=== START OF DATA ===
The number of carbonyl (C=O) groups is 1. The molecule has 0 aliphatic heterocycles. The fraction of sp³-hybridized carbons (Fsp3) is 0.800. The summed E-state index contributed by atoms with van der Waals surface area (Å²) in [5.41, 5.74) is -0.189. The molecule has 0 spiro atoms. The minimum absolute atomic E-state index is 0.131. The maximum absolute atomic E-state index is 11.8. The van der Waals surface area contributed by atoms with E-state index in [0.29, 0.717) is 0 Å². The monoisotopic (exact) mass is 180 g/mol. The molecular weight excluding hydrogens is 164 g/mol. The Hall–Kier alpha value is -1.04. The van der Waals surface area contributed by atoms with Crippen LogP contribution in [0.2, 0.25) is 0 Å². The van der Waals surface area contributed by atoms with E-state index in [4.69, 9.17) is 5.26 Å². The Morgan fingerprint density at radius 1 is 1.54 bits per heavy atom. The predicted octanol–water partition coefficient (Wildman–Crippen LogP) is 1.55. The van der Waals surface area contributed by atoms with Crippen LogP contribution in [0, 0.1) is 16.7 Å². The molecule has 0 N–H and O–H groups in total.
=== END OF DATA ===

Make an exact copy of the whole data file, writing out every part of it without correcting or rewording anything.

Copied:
The number of carbonyl (C=O) groups is 1. The molecule has 0 aliphatic heterocycles. The fraction of sp³-hybridized carbons (Fsp3) is 0.800. The summed E-state index contributed by atoms with van der Waals surface area (Å²) in [5.41, 5.74) is -0.189. The molecule has 0 spiro atoms. The minimum absolute atomic E-state index is 0.131. The maximum absolute atomic E-state index is 11.8. The van der Waals surface area contributed by atoms with E-state index in [0.29, 0.717) is 0 Å². The monoisotopic (exact) mass is 180 g/mol. The molecular weight excluding hydrogens is 164 g/mol. The Hall–Kier alpha value is -1.04. The van der Waals surface area contributed by atoms with Crippen LogP contribution in [0.2, 0.25) is 0 Å². The van der Waals surface area contributed by atoms with E-state index in [4.69, 9.17) is 5.26 Å². The Morgan fingerprint density at radius 1 is 1.54 bits per heavy atom. The predicted octanol–water partition coefficient (Wildman–Crippen LogP) is 1.55. The van der Waals surface area contributed by atoms with Crippen LogP contribution in [0, 0.1) is 16.7 Å². The molecule has 0 N–H and O–H groups in total.